enqueue_options.visibility := dbms_aq.immediate;
enqueue_options.delivery_mode := dbms_aq.buffered;
dbms_aq.enqueue(
queue_name => ‘MYQUEUE’,
enqueue_options => enqueue_options,
message_properties => message_properties,
payload => message,
msgid => message_handle);
commit;
end;
/

Once the procedure created, you can easily enqueue messages from the
AQDEMO user:

exec demo_enqueue(‘00000000000000000001’);

5. Create a procedure to dequeue buffered messages

The procedure below dequeues the buffered messages and display it with
DBMS_OUTPUT.PUT_LINE;
it takes the subscriber name as a parameter

connect aqdemo/aqdemo

set serveroutput on

create or replace procedure demo_dequeue(p_subscriber varchar2)
is
dequeue_options dbms_aq.dequeue_options_t;
message_properties dbms_aq.message_properties_t;
message_handle RAW(16);
message RAW(10);
no_messages exception;
pragma exception_init(no_messages, -25228);
begin
dequeue_options.wait := dbms_aq.no_wait;
dequeue_options.consumer_name := p_subscriber;
dequeue_options.navigation := dbms_aq.first_message;
dequeue_options.visibility := dbms_aq.immediate;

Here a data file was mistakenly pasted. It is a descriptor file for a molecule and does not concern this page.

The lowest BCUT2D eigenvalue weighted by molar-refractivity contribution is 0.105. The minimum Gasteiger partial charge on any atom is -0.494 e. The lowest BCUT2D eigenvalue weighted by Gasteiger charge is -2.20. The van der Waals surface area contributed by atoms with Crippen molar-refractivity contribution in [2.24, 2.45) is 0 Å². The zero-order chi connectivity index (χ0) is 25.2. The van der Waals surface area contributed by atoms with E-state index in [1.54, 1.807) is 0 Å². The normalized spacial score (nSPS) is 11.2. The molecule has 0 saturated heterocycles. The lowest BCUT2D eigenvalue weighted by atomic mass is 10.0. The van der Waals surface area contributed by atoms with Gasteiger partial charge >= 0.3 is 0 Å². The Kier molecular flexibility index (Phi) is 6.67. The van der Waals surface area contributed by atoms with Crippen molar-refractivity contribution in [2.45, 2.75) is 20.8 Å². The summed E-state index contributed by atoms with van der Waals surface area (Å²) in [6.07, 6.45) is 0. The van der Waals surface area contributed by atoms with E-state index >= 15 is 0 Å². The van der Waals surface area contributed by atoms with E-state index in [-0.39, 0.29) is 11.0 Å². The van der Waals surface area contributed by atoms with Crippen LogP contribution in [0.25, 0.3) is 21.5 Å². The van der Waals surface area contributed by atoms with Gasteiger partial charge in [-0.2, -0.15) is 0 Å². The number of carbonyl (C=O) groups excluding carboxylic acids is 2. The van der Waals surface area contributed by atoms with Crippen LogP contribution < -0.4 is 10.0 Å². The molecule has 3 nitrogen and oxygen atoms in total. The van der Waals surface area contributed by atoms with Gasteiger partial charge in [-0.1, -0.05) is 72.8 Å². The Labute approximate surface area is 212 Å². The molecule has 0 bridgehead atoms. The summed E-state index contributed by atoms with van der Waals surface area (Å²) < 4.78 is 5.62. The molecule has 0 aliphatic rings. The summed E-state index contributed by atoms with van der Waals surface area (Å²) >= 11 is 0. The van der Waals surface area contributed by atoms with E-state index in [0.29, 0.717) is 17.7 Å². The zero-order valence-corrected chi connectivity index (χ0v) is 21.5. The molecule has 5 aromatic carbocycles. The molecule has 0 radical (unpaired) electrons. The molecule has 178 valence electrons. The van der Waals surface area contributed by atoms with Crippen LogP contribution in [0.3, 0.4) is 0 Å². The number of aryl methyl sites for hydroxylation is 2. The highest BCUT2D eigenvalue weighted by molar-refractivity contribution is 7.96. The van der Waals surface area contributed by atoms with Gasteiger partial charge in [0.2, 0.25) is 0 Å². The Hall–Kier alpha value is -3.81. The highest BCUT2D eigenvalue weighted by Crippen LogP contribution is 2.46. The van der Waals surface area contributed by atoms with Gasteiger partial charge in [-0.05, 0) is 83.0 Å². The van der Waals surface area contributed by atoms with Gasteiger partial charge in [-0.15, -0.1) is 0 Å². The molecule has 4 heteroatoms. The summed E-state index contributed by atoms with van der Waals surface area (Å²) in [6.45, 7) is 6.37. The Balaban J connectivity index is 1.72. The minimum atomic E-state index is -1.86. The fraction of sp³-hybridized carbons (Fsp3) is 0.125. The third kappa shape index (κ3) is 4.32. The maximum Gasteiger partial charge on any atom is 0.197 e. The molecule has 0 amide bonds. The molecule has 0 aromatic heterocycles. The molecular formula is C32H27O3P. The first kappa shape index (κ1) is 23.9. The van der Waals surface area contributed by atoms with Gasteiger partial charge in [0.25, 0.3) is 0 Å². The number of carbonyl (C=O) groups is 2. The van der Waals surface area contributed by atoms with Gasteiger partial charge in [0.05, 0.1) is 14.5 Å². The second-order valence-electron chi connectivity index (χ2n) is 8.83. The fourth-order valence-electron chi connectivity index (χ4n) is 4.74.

dequeue_options.delivery_mode := dbms_aq.buffered;
loop
begin
dbms_aq.dequeue(
queue_name => ‘myqueue’,
dequeue_options => dequeue_options,
message_properties => message_properties,
payload => message,
msgid => message_handle);
dbms_output.put_line(‘Message: ‘|| hextoraw(message) );
dequeue_options.navigation := dbms_aq.next_message;
end;
end loop;
exception
when no_messages then
dbms_output.put_line(‘No more messages’);
commit;
end;
/

You can dequeue messages with demo_dequeue like below:

set serveroutput on
exec demo_dequeue(‘SUBSCRIBER1’);

Message: 00000000000000000001
No more messages

6. Enqueue & Dequeue messages

Here is a sequence of enqueue and dequeue of buffered messages:

exec demo_enqueue(‘00000000000000000002’);
exec demo_enqueue(‘00000000000000000003’);

set serveroutput on
exec demo_dequeue(‘SUBSCRIBER1’);

Message: 00000000000000000002
Message: 00000000000000000003